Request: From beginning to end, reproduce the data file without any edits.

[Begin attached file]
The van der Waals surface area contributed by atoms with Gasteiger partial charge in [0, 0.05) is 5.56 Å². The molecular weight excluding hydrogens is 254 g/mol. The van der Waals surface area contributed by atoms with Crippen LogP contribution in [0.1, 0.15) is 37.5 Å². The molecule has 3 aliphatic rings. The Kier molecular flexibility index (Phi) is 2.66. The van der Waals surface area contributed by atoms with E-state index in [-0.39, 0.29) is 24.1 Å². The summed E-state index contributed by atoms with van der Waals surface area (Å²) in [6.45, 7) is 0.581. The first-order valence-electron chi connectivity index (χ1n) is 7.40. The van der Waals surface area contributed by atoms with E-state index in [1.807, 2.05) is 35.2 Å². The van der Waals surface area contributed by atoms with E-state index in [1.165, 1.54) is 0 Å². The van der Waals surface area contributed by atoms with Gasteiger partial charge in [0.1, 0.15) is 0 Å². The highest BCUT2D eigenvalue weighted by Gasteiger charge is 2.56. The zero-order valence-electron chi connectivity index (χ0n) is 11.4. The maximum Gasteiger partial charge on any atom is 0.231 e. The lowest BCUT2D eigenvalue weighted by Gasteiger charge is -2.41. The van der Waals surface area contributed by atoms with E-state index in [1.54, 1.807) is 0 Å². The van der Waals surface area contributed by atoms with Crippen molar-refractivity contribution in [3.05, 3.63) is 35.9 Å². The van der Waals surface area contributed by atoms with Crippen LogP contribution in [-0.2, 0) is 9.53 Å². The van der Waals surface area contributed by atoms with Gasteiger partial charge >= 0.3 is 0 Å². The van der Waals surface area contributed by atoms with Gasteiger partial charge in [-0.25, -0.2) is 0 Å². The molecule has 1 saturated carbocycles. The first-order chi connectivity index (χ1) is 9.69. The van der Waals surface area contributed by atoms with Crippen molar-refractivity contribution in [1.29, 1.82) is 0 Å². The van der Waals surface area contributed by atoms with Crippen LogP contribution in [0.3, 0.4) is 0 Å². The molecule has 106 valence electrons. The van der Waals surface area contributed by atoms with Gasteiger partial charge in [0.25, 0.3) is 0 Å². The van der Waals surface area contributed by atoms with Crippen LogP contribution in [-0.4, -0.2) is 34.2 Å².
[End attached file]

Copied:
The van der Waals surface area contributed by atoms with Gasteiger partial charge in [0, 0.05) is 5.56 Å². The molecular weight excluding hydrogens is 254 g/mol. The van der Waals surface area contributed by atoms with Crippen LogP contribution in [0.1, 0.15) is 37.5 Å². The molecule has 3 aliphatic rings. The Kier molecular flexibility index (Phi) is 2.66. The van der Waals surface area contributed by atoms with E-state index in [-0.39, 0.29) is 24.1 Å². The summed E-state index contributed by atoms with van der Waals surface area (Å²) in [6.45, 7) is 0.581. The first-order valence-electron chi connectivity index (χ1n) is 7.40. The van der Waals surface area contributed by atoms with E-state index in [1.807, 2.05) is 35.2 Å². The van der Waals surface area contributed by atoms with E-state index in [1.165, 1.54) is 0 Å². The van der Waals surface area contributed by atoms with Gasteiger partial charge in [0.1, 0.15) is 0 Å². The highest BCUT2D eigenvalue weighted by Gasteiger charge is 2.56. The zero-order valence-electron chi connectivity index (χ0n) is 11.4. The maximum Gasteiger partial charge on any atom is 0.231 e. The lowest BCUT2D eigenvalue weighted by Gasteiger charge is -2.41. The van der Waals surface area contributed by atoms with E-state index in [1.54, 1.807) is 0 Å². The van der Waals surface area contributed by atoms with Crippen molar-refractivity contribution in [3.05, 3.63) is 35.9 Å². The van der Waals surface area contributed by atoms with Crippen LogP contribution in [-0.2, 0) is 9.53 Å². The van der Waals surface area contributed by atoms with Gasteiger partial charge >= 0.3 is 0 Å². The van der Waals surface area contributed by atoms with Gasteiger partial charge in [-0.25, -0.2) is 0 Å². The molecule has 1 saturated carbocycles. The first-order chi connectivity index (χ1) is 9.69. The van der Waals surface area contributed by atoms with Crippen molar-refractivity contribution in [1.29, 1.82) is 0 Å². The van der Waals surface area contributed by atoms with Crippen LogP contribution in [0.3, 0.4) is 0 Å². The molecule has 106 valence electrons. The van der Waals surface area contributed by atoms with Gasteiger partial charge in [0.25, 0.3) is 0 Å². The van der Waals surface area contributed by atoms with Crippen LogP contribution in [-0.4, -0.2) is 34.2 Å².